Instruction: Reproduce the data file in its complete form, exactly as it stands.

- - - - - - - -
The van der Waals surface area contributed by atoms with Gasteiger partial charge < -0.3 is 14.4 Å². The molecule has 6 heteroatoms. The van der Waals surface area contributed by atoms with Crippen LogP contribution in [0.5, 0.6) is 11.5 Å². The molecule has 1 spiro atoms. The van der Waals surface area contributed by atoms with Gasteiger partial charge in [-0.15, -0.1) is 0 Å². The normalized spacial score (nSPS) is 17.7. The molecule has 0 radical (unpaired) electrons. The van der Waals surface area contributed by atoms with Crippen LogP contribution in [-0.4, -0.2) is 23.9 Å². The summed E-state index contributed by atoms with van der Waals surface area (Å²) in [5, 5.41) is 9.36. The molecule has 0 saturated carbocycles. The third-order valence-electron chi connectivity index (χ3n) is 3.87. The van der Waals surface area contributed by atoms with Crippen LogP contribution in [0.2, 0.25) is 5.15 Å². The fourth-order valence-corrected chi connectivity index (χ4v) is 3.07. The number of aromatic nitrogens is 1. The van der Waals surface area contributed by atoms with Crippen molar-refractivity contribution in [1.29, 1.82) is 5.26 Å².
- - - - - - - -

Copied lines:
The van der Waals surface area contributed by atoms with Gasteiger partial charge < -0.3 is 14.4 Å². The molecule has 6 heteroatoms. The van der Waals surface area contributed by atoms with Crippen LogP contribution in [0.5, 0.6) is 11.5 Å². The molecule has 1 spiro atoms. The van der Waals surface area contributed by atoms with Gasteiger partial charge in [-0.15, -0.1) is 0 Å². The normalized spacial score (nSPS) is 17.7. The molecule has 0 radical (unpaired) electrons. The van der Waals surface area contributed by atoms with Crippen LogP contribution in [-0.4, -0.2) is 23.9 Å². The summed E-state index contributed by atoms with van der Waals surface area (Å²) in [5, 5.41) is 9.36. The molecule has 0 saturated carbocycles. The third-order valence-electron chi connectivity index (χ3n) is 3.87. The van der Waals surface area contributed by atoms with Crippen LogP contribution in [0.2, 0.25) is 5.15 Å². The fourth-order valence-corrected chi connectivity index (χ4v) is 3.07. The number of aromatic nitrogens is 1. The van der Waals surface area contributed by atoms with Crippen molar-refractivity contribution in [1.29, 1.82) is 5.26 Å².